During its study, Mercedes-Benz originally had a completely different animal in mind: the penguin. As its body shape is not, however, a suitable inspiration for a car body, it is now used by the aerospace industry as a model of efficient aerodynamics. The model of an aircraft with a laminar fuselage, designed by Heinrich Hertel in the 1960s, is based on the aerodynamically efficient shape of a penguin. The “penguin plane” has not yet been produced, due to the high costs involved; however, it serves as an impressive demonstration of the opportunities represented by optimised aerodynamics. Other animals have been more successful in regard; for example, the stork serves as a model for optimising air currents as they flow over aircraft wings, sharks’ unique skin offers impressive characteristics, while owls are particularly silent in flight.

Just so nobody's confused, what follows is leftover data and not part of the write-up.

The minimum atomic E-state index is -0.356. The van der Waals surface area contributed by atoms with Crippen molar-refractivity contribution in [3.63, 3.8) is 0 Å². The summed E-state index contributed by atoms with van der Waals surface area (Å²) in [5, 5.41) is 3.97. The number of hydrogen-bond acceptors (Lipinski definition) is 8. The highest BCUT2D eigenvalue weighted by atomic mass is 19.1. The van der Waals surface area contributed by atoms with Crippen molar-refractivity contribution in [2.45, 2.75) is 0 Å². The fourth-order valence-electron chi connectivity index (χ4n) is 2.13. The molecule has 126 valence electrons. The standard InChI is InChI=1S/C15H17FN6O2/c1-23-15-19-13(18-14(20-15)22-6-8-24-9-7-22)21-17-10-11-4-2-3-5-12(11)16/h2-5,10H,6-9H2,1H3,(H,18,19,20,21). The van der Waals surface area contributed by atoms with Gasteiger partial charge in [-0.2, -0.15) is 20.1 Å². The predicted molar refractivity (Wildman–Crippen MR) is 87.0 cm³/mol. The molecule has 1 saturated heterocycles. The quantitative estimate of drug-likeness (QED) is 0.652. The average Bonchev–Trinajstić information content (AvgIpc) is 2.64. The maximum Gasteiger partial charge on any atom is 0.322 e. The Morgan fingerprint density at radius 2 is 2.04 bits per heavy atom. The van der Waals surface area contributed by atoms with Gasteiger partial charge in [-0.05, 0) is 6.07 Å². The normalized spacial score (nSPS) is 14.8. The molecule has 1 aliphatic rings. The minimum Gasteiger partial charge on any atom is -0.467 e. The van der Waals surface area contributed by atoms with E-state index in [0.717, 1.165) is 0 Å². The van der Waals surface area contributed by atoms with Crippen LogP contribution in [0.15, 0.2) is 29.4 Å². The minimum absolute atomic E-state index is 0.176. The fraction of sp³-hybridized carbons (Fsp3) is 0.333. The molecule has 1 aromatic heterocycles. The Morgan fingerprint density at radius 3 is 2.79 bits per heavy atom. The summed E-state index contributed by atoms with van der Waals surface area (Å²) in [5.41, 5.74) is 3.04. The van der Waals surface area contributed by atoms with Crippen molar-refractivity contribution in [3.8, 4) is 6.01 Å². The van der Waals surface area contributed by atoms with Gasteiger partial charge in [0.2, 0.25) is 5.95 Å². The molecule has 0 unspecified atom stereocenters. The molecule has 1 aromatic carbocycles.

The fact that measures to optimise aerodynamic performance do not always sit easily with a visually appealing design is shown by the example of the duck-billed shape of high-speed trains. This bionically optimised design does, nevertheless, enable extremely low air resistance at high speeds.
The 700-series Shinkansen is a high-speed train with a design inspired by a duck’s bill
Nevertheless, it is often the case that nature fails to strike the optimal balance between of technical efficiency. As such, researchers do not always view birds as nature’s greatest teachers. Instead, the focus should be on drawing inspiration from nature and applying this inspiration to the problems that humanity faces.